U.S. Department of Transportation
Federal Highway Administration
1200 New Jersey Avenue, SE
Washington, DC 20590
CORRIDORS OF THE FUTURE
CORRIDOR: Interstate 10 (I-10) Freight Corridor - California to Florida
The National I-10 Freight Corridor Coalition, including California, Arizona, New Mexico, Texas, Louisiana, Mississippi, Alabama, and Florida.
Corridors of the Future funding:
The application results from work performed by the I-10 National Freight Corridor Study. The application includes establishing a template ITS architecture as a first step in solving the congestion issues along the 2,600-mile corridor. Other options noted in the application for addressing growth in congestion and need for capacity along the corridor include widening, truck/auto separation, multi-modal rail corridor, waterway corridor, urban truck bypass, and truck productivity.
This application focuses on various bottlenecks along the I-10 corridor and includes operational (ITS) and infrastructure improvements to create efficient coast-to-coast movement. Included among the proposed improvements are urban bypass around El Paso and Phoenix and truck/auto separation in the Los Angeles, Phoenix/Tucson, Houston, and Gulf Coast areas.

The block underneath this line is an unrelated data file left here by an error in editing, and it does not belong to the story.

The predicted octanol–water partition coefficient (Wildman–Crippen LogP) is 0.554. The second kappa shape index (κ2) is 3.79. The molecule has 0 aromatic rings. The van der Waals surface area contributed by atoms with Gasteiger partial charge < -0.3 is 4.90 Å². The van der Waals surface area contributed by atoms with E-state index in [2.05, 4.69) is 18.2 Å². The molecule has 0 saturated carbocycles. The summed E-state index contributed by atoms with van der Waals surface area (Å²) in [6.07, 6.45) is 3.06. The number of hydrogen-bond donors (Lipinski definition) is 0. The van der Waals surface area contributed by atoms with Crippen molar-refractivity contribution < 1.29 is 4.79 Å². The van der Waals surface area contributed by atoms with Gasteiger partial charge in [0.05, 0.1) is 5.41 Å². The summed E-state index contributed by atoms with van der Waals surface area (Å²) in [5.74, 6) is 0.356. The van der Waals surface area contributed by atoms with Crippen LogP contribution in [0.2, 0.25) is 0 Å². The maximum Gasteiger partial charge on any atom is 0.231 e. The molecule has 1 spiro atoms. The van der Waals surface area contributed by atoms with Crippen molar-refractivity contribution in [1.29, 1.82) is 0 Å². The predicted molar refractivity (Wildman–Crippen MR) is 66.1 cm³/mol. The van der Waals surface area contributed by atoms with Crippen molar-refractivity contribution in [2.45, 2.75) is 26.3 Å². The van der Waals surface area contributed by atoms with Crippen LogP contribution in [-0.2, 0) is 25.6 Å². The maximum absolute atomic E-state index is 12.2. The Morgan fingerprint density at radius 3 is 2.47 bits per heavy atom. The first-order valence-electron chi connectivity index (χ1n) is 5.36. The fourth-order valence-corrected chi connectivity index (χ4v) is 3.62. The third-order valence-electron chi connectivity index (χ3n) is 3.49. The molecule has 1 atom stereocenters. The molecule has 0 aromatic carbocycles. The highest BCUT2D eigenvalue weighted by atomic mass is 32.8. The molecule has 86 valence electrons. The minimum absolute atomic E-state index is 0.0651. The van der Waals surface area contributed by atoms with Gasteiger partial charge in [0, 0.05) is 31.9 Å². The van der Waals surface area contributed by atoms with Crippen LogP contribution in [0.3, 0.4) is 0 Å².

Projects to address the options presented in the application are beginning to be placed on the states' long range plans. However, most of these projects are still conceptual. The vast majority of what is proposed consists of operational improvements.
The entire I-10 corridor is over 2,400 miles with approximately 700 miles traversing through urban areas. Currently, the average daily traffic throughout the entire corridor is over 41,000 with a maximum over 300,000. Average daily truck traffic is over 8,000 with a maximum over 55,000. Among the 700 mile urban segments, over 53 percent are currently under heavy congestion.
Without any further improvement to the corridor, the projected 2035 average daily traffic will be over 85,000 which includes over 20,000 trucks. By 2035, 96 percent of urban segments will be under heavy congestion. Congestion for non-urban segments will increase from the current 4 percent to over 45 percent.